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Connection for Protection – The importance of feeling connected

What actually is connection

The term connection is used in the field of therapy, but that doesn’t help explain what it actually is. Have you ever had an experience where you look at someone who is sad and feel a sense of sadness yourself? Or been in a conversation who has ‘a contagious smile’? That, right there, in the moment, is connection. Connection is the term used to describe the experience of being present with another, where central nervous systems connect and you get to have shared experiences.

Why is it important

The short version, connection creates protection. Humans are social creatures, who need to be connected to others in the world. Humans are not built to go through life by ourselves, and seek out partners, mates, friendships, companions and even rivals. Through these connections we create a sense of self, learn and grow, learn how to be in relationships with others and work out what feels good and what doesn’t.

To coin the term of Stephen Porges and Deb Dana “through a neuroception of safety we can heal trauma and regulate our nervous system”.

But Ash, what does it actually do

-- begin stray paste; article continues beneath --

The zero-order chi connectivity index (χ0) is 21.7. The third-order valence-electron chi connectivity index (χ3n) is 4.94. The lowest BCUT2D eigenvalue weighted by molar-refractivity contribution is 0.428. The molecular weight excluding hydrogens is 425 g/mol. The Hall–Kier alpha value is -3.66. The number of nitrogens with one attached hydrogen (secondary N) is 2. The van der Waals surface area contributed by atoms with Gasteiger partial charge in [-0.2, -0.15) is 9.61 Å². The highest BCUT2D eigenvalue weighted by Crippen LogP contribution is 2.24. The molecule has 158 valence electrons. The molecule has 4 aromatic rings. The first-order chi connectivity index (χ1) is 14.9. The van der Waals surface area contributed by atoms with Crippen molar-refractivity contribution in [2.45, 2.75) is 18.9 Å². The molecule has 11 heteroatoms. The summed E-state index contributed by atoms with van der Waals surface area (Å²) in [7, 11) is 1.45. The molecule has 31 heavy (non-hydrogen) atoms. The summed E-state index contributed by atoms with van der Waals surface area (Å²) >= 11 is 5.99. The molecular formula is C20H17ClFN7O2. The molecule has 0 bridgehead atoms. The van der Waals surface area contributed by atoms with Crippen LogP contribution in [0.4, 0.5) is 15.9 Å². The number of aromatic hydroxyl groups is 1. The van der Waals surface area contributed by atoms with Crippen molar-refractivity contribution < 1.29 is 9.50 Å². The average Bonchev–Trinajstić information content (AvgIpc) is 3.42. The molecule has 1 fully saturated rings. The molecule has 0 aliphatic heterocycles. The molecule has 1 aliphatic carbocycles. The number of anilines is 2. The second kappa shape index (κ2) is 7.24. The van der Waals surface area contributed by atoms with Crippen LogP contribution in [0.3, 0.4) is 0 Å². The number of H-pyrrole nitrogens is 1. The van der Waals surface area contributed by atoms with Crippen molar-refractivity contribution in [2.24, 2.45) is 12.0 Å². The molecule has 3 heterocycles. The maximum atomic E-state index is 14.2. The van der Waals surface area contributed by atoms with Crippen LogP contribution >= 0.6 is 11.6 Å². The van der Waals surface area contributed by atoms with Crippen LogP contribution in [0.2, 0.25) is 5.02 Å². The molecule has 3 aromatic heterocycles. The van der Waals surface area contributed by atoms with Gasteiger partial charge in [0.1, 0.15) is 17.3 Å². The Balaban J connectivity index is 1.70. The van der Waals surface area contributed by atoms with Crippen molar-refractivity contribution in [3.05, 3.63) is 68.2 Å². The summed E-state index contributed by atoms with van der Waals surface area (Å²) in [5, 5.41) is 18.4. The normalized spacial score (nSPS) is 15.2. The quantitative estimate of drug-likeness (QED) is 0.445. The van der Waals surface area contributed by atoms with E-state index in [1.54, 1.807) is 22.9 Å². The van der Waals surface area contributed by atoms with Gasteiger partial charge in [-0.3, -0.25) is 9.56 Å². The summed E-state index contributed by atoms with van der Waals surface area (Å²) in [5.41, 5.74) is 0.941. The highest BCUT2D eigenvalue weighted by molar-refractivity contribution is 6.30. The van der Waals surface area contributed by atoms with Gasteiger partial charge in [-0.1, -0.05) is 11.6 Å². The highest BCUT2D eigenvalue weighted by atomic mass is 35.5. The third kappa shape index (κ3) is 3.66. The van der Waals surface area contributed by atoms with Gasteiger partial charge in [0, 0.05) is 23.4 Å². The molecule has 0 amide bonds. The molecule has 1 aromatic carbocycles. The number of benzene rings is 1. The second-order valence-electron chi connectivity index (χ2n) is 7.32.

Through connections we create safety and improve our ability to ‘bounce back’. This feeling of bouncing back is also known as resilience, the ability to self-regulate when an experience overwhelms the nervous system and the window of tolerance is exceeded. Through connection we create meaningful relationships, learn to be intuitive of our own needs and the needs of others and have the experience of co-regulation and self-regulation.

Can I do this at home?

Absolutely!! As a person that practices CCPT one of the things I recommend to the families I work with is engaging in activities or ‘special play time’ to foster and support creation of connection with their children. The world moves so fast, and sometimes it feels so hard to slow down. Our children feel this the most, and when the connection starts to fade and the children feel unseen, behaviours come out to bring back any form of connection. For little ones, any form of connection, even if it is negative, is better than no connection at all.

Where can I learn more?

At the Play Therapy Hub different therapists have different skill sets, but a few things you can do are:

· Book a time with a CCPT therapist and speak about connection

· Enter into one of the PTH Filial Therapy experiences

· Do some research on activities that help spend quality time with children

· Experiment! Spent time one on one with your little ones and see what works


Dana, D. (2019). The polyvagal theory in therapy. W W Norton and Company.

Porges, S. (2011). The polyvagal theory. Norton.

Rogers, C. (1992). The processes of therapy. Journal Of Consulting And Clinical Psychology, 60(2), 163-164.

Van der Kolk, B. (2015). The body keeps the score.

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